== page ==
The policy context of SUD treatment is critical to determine whether a policy initiative can be evidence-based to enhance access to care [11]. The Affordable Care Act (ACA) legislation abolished categorical restrictions on eligibility for Medicaid that have traditionally limited enrollment to children, parents, and individuals with qualifying disabilities. By removing insurance restrictions and thus, reducing financial barriers, these ACA changes have the potential to improve access to substance abuse treatment [31, 32]. Hispanics are at the highest risk of being uninsured, with nonelderly adult Hispanics nearly two and half times as likely to be uninsured than nonelderly adult Whites (22 vs. 9%). Since the implementation of the ACA, the percentage of clients without insurance in predominately African-American OTPs dropped from 45% in 2014 to 20% in 2017; similarly, this percentage dropped from 49% in 2014 to 27% in 2017 in predominately Hispanic programs. Because Medicaid expansion was deemed optional after the ruling in National Federal of Independent Business v. Sebelius, gains in insurance access and, in turn, treatment access, has been shown only in states that chose to open program eligibility to all low-income adults [33].

Management practices that rely on policy changes or practices, such as the ACA, can significantly improve access to care for under-represented population groups, including Hispanics and African-Americans, who remain more likely to be uninsured than Whites. Medicaid expansion and program acceptance of Medicaid reduces barriers to access treatment for racial and ethnic minority groups [34]. This is because SUD treatment programs are motivated to admit individuals to treatment to the extent that they have insurance coverage. We thus highlight Medicaid expansion as evidence-based policy practice.


5. Management practices that rely on social factors

5.1 Staff to client ratios

Prior work shows that staff to client ratio is an important predictor of the use of evidence-based practices in the nation’s SUD treatment programs [35]. As this ratio increases, clients are more likely to receive medical and social services [12]. The likely mechanism in this relationship is staff time devoted to clients. That is, when caseloads increase, staff member simply does not have the time to respond adequately to clients’ service needs, including, for example, making referral arrangements to link clients to needed services that are often located off-site [36]. Effective management of staff to client ratios can be considered an EBMPs that may support quality of care, particularly for vulnerable clients that need integrated care services.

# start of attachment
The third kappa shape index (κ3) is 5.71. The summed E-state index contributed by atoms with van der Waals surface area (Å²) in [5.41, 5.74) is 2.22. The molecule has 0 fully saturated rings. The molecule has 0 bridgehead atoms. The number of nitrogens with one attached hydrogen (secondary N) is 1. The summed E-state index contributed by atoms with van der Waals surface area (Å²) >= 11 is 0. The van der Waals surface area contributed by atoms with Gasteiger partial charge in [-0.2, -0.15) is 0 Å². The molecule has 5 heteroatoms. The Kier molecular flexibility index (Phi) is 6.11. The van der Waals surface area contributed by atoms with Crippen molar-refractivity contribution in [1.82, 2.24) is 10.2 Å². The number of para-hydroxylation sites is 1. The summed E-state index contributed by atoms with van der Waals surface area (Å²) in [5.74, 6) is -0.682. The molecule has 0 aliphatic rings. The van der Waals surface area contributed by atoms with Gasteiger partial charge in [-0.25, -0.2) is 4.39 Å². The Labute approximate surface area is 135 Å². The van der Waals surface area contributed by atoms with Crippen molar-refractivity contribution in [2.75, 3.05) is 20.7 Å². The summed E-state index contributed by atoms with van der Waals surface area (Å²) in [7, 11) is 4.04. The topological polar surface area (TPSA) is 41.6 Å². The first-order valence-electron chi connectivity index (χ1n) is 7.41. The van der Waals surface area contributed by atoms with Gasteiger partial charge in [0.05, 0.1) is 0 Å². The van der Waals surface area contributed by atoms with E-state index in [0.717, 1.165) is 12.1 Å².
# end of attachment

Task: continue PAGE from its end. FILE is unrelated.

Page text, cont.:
6. Management practices that rely on technical factors

Resources available to SUD treatment programs are likely to play an important role in their behavior. Workforce, (staff-client ratios) technology (use of electronic health records), and quality improvement initiatives (accreditation) as resources, are therefore catalysts for the use of EBPs.

6.1 Financing models

Due to fewer financial resources, programs that serve higher percentages of minority clients are less likely to have or use electronic health records (EHRs). Prior work shows that EHRs play an important role in managing and coordinating client care, especially linking clients in substance abuse treatment to mainstream health care providers [37, 38]. For example, programs with high percentages of minority clients rely heavily on public funds (Medicaid reimbursement and state block grants) which provide lower levels of financial support to cover expenses for their operations—including payroll for staff salaries; funds to purchase and maintain information technology systems for electronic health records; and funds for staff training and quality improvement programs. In comparison, programs that serve higher percentages of white clients might have, on average, more funding from private insurance, client self-pay, and donations. These funding sources might enable support for the integration of more EBPs like medical and mental health services, as well as the linkage with social services and the provision of aftercare services. Having EHRs may also be considered a management practices to enhance quality of care [35]. Hence, diversifying funding streams and increasing revenue from private insurance, self-pay and donations can be considered a management practice that can directly enhance the delivery of EBPs.

6.2 Professional accreditation